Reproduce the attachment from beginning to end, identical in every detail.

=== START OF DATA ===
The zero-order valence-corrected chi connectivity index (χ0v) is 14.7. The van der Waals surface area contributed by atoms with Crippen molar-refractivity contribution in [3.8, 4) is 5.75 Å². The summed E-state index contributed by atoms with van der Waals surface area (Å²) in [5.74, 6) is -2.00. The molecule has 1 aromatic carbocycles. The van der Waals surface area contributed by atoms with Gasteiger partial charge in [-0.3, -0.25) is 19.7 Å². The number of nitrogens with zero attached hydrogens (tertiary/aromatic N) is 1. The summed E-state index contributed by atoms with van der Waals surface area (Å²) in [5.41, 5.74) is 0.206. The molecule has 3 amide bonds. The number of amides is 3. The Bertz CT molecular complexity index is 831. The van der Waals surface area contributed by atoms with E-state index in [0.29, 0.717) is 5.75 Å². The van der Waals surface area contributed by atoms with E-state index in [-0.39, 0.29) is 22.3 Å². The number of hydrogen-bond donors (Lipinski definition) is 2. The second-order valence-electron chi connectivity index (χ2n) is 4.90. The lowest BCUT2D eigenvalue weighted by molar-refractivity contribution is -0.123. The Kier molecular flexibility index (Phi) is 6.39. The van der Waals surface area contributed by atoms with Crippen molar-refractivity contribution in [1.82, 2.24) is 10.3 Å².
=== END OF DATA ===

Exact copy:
The zero-order valence-corrected chi connectivity index (χ0v) is 14.7. The van der Waals surface area contributed by atoms with Crippen molar-refractivity contribution in [3.8, 4) is 5.75 Å². The summed E-state index contributed by atoms with van der Waals surface area (Å²) in [5.74, 6) is -2.00. The molecule has 1 aromatic carbocycles. The van der Waals surface area contributed by atoms with Gasteiger partial charge in [-0.3, -0.25) is 19.7 Å². The number of nitrogens with zero attached hydrogens (tertiary/aromatic N) is 1. The summed E-state index contributed by atoms with van der Waals surface area (Å²) in [5.41, 5.74) is 0.206. The molecule has 3 amide bonds. The number of amides is 3. The Bertz CT molecular complexity index is 831. The van der Waals surface area contributed by atoms with E-state index in [0.29, 0.717) is 5.75 Å². The van der Waals surface area contributed by atoms with E-state index in [-0.39, 0.29) is 22.3 Å². The number of hydrogen-bond donors (Lipinski definition) is 2. The second-order valence-electron chi connectivity index (χ2n) is 4.90. The lowest BCUT2D eigenvalue weighted by molar-refractivity contribution is -0.123. The Kier molecular flexibility index (Phi) is 6.39. The van der Waals surface area contributed by atoms with Crippen molar-refractivity contribution in [1.82, 2.24) is 10.3 Å².